From activists who scaled Shell’s rig in April or who stopped one of Shell’s ships this July, to the millions of people all over the world who signed petitions, paraded with polar bears, shared stories and helped organize for real environmental justice, this is YOUR victory.
I’m standing between Shell and the Arctic – join me
by Audrey Siegl
» Audrey Siegl, a Musqueam woman from BC, is a First Nations artist, activist, renowned public speaker and a drummer and singer. In the photo above, she stands in a Greenpeace rhib launched from the MY Esperanza holding her arm out in front her, defiantly signalling Shell’s subcontracted drilling rig, the Polar Pioneer, to stop.
Thanks to donations from readers, DeSmog Canada was able to send photographer Garth Lenz to the Peace to capture the ongoing construction and the landscapes and lives that stand to be affected by Site C Dam.
Connecting the dots
by Bruce Mason
Corporate media may be denying or ignoring their existence, but the world is awash in unprecedented, existential crises: from Syria to Standing Rock, global climate tipping points, to so-called trade deals that enable greedy elites to prevent action, from international anti-nuclear arms initiatives, to the ugly, unwelcome return of the Cold War. The army of so-called mainstream media journalists, increasingly irrelevant and nearing extinction, are paid to prop up the multi-national corporate agendas. Instead of calling it mass media, the more accurate moniker is corporate media.
We turn your attention instead to independent social media; just type the headlines below into your search bar.
by Bruce Mason
» It’s absolutely essential to understand as much as you can about Christy Clark’s increasingly controversial Site C Dam. We’re all on the hook for nine billion, at the very least, but most likely for much more. $9,000,000,000+ for the most expensive, unnecessary and destructive project in BC’s history. Our children and grandchildren will also bear the costs down the line of this greedy elite theft from our public commons.
by David Suzuki
• Humans are the world’s top predator. The way we fulfil this role is often mired in controversy, from factory farming to trophy hunting to predator control. The latter is the process governments use to kill carnivores like wolves, coyotes and cougars to stop them from hunting threatened species like caribou – even though human activity is the root cause of caribous’ decline.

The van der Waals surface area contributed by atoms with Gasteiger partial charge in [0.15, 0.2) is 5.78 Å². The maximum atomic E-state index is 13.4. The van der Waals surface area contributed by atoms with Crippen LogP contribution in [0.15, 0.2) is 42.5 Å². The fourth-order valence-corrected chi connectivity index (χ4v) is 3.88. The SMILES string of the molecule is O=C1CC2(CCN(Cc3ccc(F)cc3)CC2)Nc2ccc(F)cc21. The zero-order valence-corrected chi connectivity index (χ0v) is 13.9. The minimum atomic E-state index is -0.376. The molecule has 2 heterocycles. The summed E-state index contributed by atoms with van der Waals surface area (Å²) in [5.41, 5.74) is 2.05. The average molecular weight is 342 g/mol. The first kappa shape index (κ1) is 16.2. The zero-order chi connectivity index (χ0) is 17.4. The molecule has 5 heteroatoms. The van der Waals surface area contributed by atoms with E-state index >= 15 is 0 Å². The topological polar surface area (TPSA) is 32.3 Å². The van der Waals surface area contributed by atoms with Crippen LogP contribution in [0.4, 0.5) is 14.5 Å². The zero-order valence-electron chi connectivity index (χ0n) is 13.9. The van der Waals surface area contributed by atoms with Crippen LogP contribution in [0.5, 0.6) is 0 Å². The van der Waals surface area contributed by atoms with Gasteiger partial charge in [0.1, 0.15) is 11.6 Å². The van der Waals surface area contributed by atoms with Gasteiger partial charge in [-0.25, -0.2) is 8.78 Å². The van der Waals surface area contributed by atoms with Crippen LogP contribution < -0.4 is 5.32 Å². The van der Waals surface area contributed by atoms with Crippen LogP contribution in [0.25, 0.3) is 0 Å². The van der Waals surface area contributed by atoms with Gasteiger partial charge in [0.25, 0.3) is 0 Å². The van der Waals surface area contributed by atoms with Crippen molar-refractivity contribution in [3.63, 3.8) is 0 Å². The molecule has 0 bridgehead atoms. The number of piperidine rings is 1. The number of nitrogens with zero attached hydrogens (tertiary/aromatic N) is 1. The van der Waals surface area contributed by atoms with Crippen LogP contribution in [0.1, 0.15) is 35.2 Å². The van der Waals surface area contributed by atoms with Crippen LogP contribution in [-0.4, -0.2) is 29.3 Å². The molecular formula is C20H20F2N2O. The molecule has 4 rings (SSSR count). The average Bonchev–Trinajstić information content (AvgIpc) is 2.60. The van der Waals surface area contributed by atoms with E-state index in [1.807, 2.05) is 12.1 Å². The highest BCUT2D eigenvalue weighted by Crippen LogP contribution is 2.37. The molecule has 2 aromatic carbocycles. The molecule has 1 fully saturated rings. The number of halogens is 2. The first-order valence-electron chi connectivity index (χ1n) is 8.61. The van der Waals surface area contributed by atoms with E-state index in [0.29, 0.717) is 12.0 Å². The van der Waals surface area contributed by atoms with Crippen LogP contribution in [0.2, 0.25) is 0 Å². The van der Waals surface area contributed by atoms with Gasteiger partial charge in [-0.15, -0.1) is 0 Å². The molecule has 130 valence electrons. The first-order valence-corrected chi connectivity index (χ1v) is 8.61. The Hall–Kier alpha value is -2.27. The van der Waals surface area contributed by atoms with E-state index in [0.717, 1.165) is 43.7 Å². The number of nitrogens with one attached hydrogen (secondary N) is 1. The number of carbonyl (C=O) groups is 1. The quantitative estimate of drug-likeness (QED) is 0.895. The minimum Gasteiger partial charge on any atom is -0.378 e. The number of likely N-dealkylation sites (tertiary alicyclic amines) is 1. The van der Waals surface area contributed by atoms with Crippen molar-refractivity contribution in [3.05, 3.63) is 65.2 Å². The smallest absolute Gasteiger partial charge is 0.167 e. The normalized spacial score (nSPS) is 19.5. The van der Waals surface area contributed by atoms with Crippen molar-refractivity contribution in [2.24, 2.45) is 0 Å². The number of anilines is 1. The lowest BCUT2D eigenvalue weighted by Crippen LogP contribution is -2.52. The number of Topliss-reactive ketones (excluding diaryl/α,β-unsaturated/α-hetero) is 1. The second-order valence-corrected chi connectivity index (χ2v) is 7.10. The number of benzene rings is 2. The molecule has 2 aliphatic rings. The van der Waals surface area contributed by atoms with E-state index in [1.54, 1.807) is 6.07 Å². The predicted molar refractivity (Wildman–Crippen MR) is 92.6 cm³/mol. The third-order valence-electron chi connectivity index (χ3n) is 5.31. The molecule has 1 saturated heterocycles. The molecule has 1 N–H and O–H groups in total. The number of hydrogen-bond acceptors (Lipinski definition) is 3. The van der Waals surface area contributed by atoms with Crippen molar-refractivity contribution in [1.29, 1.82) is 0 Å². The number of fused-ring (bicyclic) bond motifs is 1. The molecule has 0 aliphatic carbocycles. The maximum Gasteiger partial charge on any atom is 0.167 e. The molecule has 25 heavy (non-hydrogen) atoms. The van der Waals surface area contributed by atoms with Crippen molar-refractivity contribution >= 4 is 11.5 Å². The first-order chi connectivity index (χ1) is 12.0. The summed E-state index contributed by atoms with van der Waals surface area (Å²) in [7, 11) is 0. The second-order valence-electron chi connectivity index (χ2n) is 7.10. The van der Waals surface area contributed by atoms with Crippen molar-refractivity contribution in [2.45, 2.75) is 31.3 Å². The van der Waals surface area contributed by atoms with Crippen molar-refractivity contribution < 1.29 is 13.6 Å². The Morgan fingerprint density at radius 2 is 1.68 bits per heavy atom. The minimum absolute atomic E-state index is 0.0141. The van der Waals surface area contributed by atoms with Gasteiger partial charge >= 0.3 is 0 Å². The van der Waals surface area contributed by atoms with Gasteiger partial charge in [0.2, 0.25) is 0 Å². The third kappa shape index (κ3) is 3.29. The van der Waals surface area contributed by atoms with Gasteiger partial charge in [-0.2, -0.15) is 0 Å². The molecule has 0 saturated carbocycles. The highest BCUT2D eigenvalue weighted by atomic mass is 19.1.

Predation is an important natural function. But as the human population has grown, we’ve taken over management of ecosystems once based on mutually beneficial relationships that maintained natural balances. How are we – a “super predator” as the Raincoast Conservation Foundation dubs us – aligning with or verging from natural predation processes that shaped the world?
Site C would be BC’s most expensive infrastructure project ever. Its debt funding will be loaded onto the shoulders of our children. It needs a convincing business case and, so far, that case is anything but convincing.
by Eoin Finn B.Sc., Ph.D., MBA
The relationship between the LNG industry and the Site C’s power is tenuous at best. To date, four LNG plants – LNG Canada, Kitimat LNG, Woodfibre LNG and now Pacific NorthWest LNG – have received export licenses and environmental certificates from Canada’s Governments. Only one – the small-scale Woodfibre plant in Vancouver’s Howe Sound – will use grid electricity to power its liquefaction process. All the much-larger plants will each burn about 10 percent of their gas intake to power the minus 162oC refrigeration process. If built, they would together add about 30 million tonnes to BC’s annual carbon emissions – a 50 percent increase. Upstream emissions would at least double that.
When I first settled in Vancouver in 1978, I went to a Canadian Club lunch. The guest speaker was BC Hydro’s CEO, who sternly warned the audience that, unless he got the OK to build three nuclear plants, the coal-fired Hat Creek and the Site C dam, we would in future have to munch on sushi in the dark. That was my introduction to “hydronomics”, and the engineers who want to keep on building dams – proving that, if all you have is a hammer, everything looks like a nail.